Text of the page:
Millennials can finally buy property – a brick at a time on blockchain


Millennials can finally afford to buy property, thanks to a new platform dividing apartments into 20 ‘bricklets’ which can then be freely traded.

International technology firm Lakeba Group is piloting the sale of two South Australian apartments ‘brick by brick’ using blockchain, ahead of a global roll-out in partnership with IBM.

Two apartments in Adelaide’s tallest residential building, Kodo, are the first to be ‘fractionalised’ and sold to investors in the form of ‘bricklets’.

The first residents in the $100 million, 30-storey building moved in recently.

The apartments are divided into 20 shares or ‘bricklets’ which are being sold to investors for $23,000 to $25,000 each.

Investors can then trade the bricklets on the, which is expected to launch operations within weeks.

Lakeba is currently in negotiations with every state and territory in Australia to enable the platform to go live across the country.


You still have to pay fees and charges though

Standard fees and charges, including stamp duty, transfer fees and conveyancing costs will Darren Youngerbe applied to each bricklet pro rata  – so you’ll essentially pay a 20th of the normal costs every time one is traded.

Lakeba Group head of commercialisation Darren Younger said that if the idea takes off they’ll roll the platform out globally.

“Once we’ve proven it in Australia we’re definitely looking at taking it internationally to countries with Torrens title such as the UK, Singapore, Malaysia and Canada,” he said.

Torrens a what now?

Torrens title was first introduced by former SA Premier Sir Robert Richard Torrens in 1858, before it spread across the Commonwealth and around the world.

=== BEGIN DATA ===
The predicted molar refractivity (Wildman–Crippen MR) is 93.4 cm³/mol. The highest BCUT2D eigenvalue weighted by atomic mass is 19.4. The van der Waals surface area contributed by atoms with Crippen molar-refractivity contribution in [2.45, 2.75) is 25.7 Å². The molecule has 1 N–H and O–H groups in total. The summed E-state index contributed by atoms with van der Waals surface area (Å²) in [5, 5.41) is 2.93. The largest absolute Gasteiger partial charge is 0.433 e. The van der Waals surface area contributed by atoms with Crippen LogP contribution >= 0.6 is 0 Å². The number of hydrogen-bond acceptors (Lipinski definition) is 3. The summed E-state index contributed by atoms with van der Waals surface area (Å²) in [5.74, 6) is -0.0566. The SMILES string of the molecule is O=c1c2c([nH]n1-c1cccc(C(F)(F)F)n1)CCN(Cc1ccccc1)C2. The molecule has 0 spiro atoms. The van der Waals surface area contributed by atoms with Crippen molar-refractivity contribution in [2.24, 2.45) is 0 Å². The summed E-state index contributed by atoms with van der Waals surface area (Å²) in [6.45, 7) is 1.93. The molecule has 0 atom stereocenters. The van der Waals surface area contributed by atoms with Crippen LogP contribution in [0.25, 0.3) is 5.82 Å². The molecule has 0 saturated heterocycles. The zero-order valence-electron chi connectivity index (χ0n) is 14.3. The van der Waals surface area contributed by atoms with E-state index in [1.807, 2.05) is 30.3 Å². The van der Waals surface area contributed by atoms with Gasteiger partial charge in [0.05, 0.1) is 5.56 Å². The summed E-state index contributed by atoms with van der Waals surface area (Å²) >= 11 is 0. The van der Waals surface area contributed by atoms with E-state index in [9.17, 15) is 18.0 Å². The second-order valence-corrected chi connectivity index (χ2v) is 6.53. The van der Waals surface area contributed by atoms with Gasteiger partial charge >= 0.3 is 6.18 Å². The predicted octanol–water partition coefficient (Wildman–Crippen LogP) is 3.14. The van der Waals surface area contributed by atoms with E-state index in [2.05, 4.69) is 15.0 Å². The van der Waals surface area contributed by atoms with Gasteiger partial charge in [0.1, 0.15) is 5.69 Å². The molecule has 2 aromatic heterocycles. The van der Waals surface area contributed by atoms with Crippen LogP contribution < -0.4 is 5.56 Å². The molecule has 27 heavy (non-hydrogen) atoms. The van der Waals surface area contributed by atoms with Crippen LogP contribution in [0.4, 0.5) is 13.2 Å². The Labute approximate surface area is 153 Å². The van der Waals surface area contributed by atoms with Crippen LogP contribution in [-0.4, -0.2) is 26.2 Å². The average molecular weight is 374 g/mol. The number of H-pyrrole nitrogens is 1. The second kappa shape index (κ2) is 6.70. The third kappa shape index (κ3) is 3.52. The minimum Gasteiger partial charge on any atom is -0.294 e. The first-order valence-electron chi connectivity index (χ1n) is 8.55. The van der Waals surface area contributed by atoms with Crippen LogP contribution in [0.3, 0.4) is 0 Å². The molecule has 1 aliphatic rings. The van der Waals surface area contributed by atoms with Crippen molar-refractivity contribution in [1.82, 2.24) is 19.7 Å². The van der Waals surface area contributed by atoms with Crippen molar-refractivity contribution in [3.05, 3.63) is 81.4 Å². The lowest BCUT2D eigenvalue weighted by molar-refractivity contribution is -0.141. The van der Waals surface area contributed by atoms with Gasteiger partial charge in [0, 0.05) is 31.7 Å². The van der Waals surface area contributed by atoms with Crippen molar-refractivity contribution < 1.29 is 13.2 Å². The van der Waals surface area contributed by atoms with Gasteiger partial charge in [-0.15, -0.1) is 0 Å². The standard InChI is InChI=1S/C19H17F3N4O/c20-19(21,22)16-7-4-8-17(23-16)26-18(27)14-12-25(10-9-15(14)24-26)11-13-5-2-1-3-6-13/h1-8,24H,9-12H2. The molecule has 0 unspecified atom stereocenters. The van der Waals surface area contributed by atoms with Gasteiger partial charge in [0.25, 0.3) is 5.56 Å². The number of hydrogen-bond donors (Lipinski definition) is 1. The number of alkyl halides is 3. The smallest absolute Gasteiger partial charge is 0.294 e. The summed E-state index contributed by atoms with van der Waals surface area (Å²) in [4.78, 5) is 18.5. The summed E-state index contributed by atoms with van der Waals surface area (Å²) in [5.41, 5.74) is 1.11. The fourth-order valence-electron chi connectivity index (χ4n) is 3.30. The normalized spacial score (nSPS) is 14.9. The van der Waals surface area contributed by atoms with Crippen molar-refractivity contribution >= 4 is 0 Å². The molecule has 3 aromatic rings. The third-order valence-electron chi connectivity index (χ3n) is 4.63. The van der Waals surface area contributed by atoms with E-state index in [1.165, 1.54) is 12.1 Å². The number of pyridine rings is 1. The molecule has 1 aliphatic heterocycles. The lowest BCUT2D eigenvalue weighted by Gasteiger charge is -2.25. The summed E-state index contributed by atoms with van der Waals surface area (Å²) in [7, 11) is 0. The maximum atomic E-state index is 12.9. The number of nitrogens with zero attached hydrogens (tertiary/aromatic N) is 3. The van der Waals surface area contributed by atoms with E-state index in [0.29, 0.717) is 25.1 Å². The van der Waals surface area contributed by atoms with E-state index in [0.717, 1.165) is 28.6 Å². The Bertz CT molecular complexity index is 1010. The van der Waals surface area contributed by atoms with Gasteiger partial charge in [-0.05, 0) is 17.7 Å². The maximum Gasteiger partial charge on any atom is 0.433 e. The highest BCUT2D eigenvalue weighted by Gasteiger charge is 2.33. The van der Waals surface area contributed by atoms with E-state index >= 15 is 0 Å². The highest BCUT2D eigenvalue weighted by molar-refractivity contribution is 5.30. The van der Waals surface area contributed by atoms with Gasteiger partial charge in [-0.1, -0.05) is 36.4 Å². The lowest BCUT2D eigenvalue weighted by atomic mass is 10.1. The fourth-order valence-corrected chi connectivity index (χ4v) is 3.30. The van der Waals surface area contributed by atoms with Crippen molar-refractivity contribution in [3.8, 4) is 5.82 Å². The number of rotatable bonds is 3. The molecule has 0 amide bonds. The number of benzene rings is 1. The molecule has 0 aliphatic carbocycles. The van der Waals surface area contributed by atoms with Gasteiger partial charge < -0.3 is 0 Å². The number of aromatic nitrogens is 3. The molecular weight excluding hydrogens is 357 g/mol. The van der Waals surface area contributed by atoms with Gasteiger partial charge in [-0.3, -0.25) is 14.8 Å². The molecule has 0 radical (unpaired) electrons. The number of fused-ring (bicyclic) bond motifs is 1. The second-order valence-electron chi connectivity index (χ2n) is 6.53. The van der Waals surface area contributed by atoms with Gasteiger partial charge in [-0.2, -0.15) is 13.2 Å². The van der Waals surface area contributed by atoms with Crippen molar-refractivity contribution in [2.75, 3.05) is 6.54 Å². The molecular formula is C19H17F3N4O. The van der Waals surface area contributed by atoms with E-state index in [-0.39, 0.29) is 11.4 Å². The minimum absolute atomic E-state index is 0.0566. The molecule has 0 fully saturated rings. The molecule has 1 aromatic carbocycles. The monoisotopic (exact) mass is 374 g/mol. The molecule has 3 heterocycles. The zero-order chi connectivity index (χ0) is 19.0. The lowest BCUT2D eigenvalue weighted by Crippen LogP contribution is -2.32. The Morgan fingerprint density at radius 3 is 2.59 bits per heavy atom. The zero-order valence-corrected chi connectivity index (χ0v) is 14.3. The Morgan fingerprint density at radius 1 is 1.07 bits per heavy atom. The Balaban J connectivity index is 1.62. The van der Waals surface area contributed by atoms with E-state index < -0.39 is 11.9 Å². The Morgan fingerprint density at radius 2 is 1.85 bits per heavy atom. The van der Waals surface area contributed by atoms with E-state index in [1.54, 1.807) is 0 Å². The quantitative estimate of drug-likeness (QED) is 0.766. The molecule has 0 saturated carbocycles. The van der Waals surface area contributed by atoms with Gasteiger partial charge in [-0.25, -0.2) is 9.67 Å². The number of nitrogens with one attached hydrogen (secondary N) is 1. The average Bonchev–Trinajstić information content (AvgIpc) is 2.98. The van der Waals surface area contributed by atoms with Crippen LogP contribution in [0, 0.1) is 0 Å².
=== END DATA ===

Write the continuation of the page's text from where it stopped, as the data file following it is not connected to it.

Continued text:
It is essentially a central land and property title registry recording ownership.

It prevents legal disputes that can occur with common law titles that sometimes require costly investigations to prove an unbroken line of ownership.

Investors who purchase a ‘bricklet’ will have their names recorded on the title, as well as recorded on a private blockchain to enable easier online trading of bricklets.

“We’re using a distributed ledger for the audit trail,” Younger said. “Once someone buys a bricklet it starts the audit trail and each time it’s onsold, it’s recorded on the blockchain.

“It’s about having more credibility and trust in the audit trail.”

The property isn’t ‘tokenised’

The property is not ‘tokenised’ as such – rather its ‘fractionalised’ and ownership is recorded on blockchain.

Younger explained that each property’s valuation would be updated every 12 months, and investors able to set their own price within a percentage guideline when they wished to sell.

“We’re looking forward to launching the platform,” he said.

“We’ve been talking to a number of groups and there’s a lot of interest in spending $25,000 to $50,000 on investment property.

Younger cited Millennials, parents looking for investments for their children, along with SMSF owners looking to diversify their property investments, as key markets.

Discussions started at Global Blockchain Summit

Younger said Lakeba had discussed the issue with the SA Government representatives at the Global Blockchain Summit.

“We were looking to roll out in Australia and it made sense to roll out in Adelaide given their proactive approach, he said.

The company worked closely with the Land Registry in SA and other government officials, as a key requirement of the scheme required amending titles to enable 20 names to be added.

SA Minister for Trade, Tourism and Investment David Ridgway said it was an exciting innovation.

“Australians will potentially be able to become investors in property for as little as $25,000 – directly holding the fragment of the property deed rather than investing in a trust, financial product, or other intermediary platform, he said.

“It’s exciting to see a company like Lakeba Group utilise blockchain to set up what could possibly be a globally significant service from right here in Adelaide.

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